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> Locking Up An App, Access 2016    
 
   
lancemcgonigal
post Feb 2 2018, 11:11 PM
Post#1



Posts: 9
Joined: 1-February 18



I'm trying to make an access app as secure as possible. I've done a few things to lock it down including the following:

1. password protect the back-end. keeps folks out of the data source.
2. compile the front-end. protects the source code and design of the system.
3. created a group based security system to give levels of access to forms...Restrict, Read-only, and Edit. Determines what rights user have to data from the screen.
4. disabled the by-pass shift feature with code. can't get under that app on startup.
5. custom ribbon. removed backstage options, design group, database tools, create tab. keeps new queries from being created.
6. removed shortcut menus. keeps the queries from being put in design mode.
7. only open queries from a menu in read-only mode.

Have I missed anything? I've tried to get "under" the app every way I know how and am block. Is there another window to break-in?

Thanks!
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theDBguy
post Feb 3 2018, 12:06 AM
Post#2


Access Wiki and Forums Moderator
Posts: 72,423
Joined: 19-June 07
From: SunnySandyEggo


Hi,

Welcome to UtterAccess!
welcome2UA.gif

Access is not a very secure platform. What are you trying to protect and from whom?

You couldn’t hack your way into the app because you have blocked every entry you know of. However, someone with more knowledge than you might not have any problem gaining access to it. For example, did you know the password for the BE is stored in plain text in the FE. Someone who knows how to get this password through the FE can easily steal your data.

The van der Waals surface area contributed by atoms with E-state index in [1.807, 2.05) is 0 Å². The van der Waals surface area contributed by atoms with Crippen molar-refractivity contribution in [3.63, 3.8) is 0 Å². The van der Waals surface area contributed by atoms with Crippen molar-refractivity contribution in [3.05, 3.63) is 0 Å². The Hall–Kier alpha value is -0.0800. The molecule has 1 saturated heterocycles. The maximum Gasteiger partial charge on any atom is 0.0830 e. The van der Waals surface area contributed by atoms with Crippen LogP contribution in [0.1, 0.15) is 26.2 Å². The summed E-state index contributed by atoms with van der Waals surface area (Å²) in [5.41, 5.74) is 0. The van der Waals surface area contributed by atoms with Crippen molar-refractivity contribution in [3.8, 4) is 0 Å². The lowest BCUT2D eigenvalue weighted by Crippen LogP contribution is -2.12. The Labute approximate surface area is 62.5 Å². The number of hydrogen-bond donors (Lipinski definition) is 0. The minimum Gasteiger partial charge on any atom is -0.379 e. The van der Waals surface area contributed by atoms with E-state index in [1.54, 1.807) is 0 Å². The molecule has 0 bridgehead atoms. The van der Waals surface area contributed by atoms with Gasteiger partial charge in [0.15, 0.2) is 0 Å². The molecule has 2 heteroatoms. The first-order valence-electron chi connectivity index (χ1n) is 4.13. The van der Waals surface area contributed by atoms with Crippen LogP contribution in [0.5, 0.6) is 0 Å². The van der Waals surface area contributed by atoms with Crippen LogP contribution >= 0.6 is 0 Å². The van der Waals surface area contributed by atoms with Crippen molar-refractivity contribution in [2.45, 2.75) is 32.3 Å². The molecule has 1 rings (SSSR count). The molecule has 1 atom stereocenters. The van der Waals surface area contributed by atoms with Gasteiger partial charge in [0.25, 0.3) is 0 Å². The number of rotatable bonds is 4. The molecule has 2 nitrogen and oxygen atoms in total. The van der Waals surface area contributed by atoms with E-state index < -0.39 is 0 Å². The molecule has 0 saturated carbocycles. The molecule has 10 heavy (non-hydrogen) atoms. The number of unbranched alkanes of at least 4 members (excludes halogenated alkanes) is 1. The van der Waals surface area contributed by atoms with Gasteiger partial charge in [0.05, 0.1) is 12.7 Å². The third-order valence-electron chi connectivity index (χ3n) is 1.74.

Just my 2 cents...

--------------------
Just my 2 cents... "And if I claim to be a wise man, it surely means that I don't know" - Kansas
Microsoft Access MVP | Access Website | Access Blog | Email
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lancemcgonigal
post Feb 3 2018, 12:51 AM
Post#3



Posts: 9
Joined: 1-February 18



Thanks...Yes...I guess what I'm asking is have I missed any other ways in. Do you know of a way I missed?

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JonSmith
post Feb 3 2018, 05:27 AM
Post#4



Posts: 3,412
Joined: 19-October 10



If you save your file extension as .accdr it will run the database in 'runtime mode' which blocks a bunch of content. I think its the easiest and most effective way to block alot of functionality, you'll get the same 'no shift bypass' effect for example without messing around as much.

As theDBGuy says alot of us could still easily get in. I can remove the bypass key with no issue on your database. I can also easily get into your data and mess with your security settings which I imagine are saved in a table in the BE right?

To get into your password protected BE I can simply create a new blank database and then use the linked table manager on your FE. The linked tables will show up and I can import them into my new database. Not only can I now easily view and edit all the data in the tables but I can view the connection string of the table with the password in it.


I work to the rule of I expect my users to act professionally, I tell the people I work with that I expect some people to be idiots so I lock done enough to make sure they cannot break it, but I do not expect anyone to be (UA will censor me here so no point typing it tongue.gif ) and to try to break in and mess with stuff.
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lancemcgonigal
post Feb 3 2018, 07:06 AM
Post#5



Posts: 9
Joined: 1-February 18



Jon...Thanks. You are spot on. The approach I'll take with my client is to "shrink the window" of opportunity for hacking. I appreciate you sharing the techniques.
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GroverParkGeorge